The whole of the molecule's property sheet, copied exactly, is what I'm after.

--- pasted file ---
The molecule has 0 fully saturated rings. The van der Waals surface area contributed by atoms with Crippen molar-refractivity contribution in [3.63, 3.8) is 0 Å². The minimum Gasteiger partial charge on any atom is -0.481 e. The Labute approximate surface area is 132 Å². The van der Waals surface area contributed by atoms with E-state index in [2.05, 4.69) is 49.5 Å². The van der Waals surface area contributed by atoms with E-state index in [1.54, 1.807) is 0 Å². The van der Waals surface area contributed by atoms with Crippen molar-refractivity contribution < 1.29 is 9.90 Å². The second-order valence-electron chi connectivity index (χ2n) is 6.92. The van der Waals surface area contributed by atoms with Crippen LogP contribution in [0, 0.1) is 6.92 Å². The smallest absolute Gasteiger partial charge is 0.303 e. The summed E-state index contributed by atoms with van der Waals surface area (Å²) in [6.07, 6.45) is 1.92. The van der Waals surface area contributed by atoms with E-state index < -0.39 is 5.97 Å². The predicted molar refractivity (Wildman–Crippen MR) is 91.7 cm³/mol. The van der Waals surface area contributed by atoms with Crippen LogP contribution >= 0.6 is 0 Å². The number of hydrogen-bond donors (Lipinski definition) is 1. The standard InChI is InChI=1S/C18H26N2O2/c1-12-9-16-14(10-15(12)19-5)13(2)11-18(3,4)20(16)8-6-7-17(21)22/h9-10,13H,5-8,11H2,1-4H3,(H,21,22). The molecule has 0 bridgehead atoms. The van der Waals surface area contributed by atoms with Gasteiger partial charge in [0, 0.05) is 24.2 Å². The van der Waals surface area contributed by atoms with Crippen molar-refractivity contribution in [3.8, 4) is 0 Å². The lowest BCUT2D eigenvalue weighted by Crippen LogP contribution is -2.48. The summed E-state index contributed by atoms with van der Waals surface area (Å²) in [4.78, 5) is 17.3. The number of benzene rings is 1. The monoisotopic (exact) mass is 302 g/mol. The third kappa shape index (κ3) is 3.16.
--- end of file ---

The molecule has 0 fully saturated rings. The van der Waals surface area contributed by atoms with Crippen molar-refractivity contribution in [3.63, 3.8) is 0 Å². The minimum Gasteiger partial charge on any atom is -0.481 e. The Labute approximate surface area is 132 Å². The van der Waals surface area contributed by atoms with E-state index in [2.05, 4.69) is 49.5 Å². The van der Waals surface area contributed by atoms with E-state index in [1.54, 1.807) is 0 Å². The van der Waals surface area contributed by atoms with Crippen molar-refractivity contribution < 1.29 is 9.90 Å². The second-order valence-electron chi connectivity index (χ2n) is 6.92. The van der Waals surface area contributed by atoms with Crippen LogP contribution in [0, 0.1) is 6.92 Å². The smallest absolute Gasteiger partial charge is 0.303 e. The summed E-state index contributed by atoms with van der Waals surface area (Å²) in [6.07, 6.45) is 1.92. The van der Waals surface area contributed by atoms with E-state index < -0.39 is 5.97 Å². The predicted molar refractivity (Wildman–Crippen MR) is 91.7 cm³/mol. The van der Waals surface area contributed by atoms with Crippen LogP contribution >= 0.6 is 0 Å². The number of hydrogen-bond donors (Lipinski definition) is 1. The standard InChI is InChI=1S/C18H26N2O2/c1-12-9-16-14(10-15(12)19-5)13(2)11-18(3,4)20(16)8-6-7-17(21)22/h9-10,13H,5-8,11H2,1-4H3,(H,21,22). The molecule has 0 bridgehead atoms. The van der Waals surface area contributed by atoms with Gasteiger partial charge in [0, 0.05) is 24.2 Å². The van der Waals surface area contributed by atoms with Crippen molar-refractivity contribution in [3.8, 4) is 0 Å². The lowest BCUT2D eigenvalue weighted by Crippen LogP contribution is -2.48. The summed E-state index contributed by atoms with van der Waals surface area (Å²) in [4.78, 5) is 17.3. The number of benzene rings is 1. The monoisotopic (exact) mass is 302 g/mol. The third kappa shape index (κ3) is 3.16.